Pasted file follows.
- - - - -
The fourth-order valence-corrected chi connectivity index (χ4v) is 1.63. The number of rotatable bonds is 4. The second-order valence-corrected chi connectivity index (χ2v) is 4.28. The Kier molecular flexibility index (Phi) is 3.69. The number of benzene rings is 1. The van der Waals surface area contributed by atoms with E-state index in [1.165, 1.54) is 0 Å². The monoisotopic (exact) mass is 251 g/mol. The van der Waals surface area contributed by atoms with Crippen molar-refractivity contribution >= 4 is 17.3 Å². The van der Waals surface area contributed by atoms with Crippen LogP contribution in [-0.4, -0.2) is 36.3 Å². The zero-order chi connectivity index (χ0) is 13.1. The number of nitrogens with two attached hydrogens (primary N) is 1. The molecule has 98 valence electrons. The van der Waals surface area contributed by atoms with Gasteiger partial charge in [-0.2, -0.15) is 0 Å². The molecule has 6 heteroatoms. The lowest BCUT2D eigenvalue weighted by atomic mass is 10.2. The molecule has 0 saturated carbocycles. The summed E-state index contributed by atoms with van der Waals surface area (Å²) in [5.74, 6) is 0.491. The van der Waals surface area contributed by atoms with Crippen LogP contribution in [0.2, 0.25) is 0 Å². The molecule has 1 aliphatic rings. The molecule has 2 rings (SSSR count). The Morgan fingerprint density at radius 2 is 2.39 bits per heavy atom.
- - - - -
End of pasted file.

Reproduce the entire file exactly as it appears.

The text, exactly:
The fourth-order valence-corrected chi connectivity index (χ4v) is 1.63. The number of rotatable bonds is 4. The second-order valence-corrected chi connectivity index (χ2v) is 4.28. The Kier molecular flexibility index (Phi) is 3.69. The number of benzene rings is 1. The van der Waals surface area contributed by atoms with E-state index in [1.165, 1.54) is 0 Å². The monoisotopic (exact) mass is 251 g/mol. The van der Waals surface area contributed by atoms with Crippen molar-refractivity contribution >= 4 is 17.3 Å². The van der Waals surface area contributed by atoms with Crippen LogP contribution in [-0.4, -0.2) is 36.3 Å². The zero-order chi connectivity index (χ0) is 13.1. The number of nitrogens with two attached hydrogens (primary N) is 1. The molecule has 98 valence electrons. The van der Waals surface area contributed by atoms with Gasteiger partial charge in [-0.2, -0.15) is 0 Å². The molecule has 6 heteroatoms. The lowest BCUT2D eigenvalue weighted by atomic mass is 10.2. The molecule has 0 saturated carbocycles. The summed E-state index contributed by atoms with van der Waals surface area (Å²) in [5.74, 6) is 0.491. The van der Waals surface area contributed by atoms with Crippen LogP contribution in [0.2, 0.25) is 0 Å². The molecule has 1 aliphatic rings. The molecule has 2 rings (SSSR count). The Morgan fingerprint density at radius 2 is 2.39 bits per heavy atom.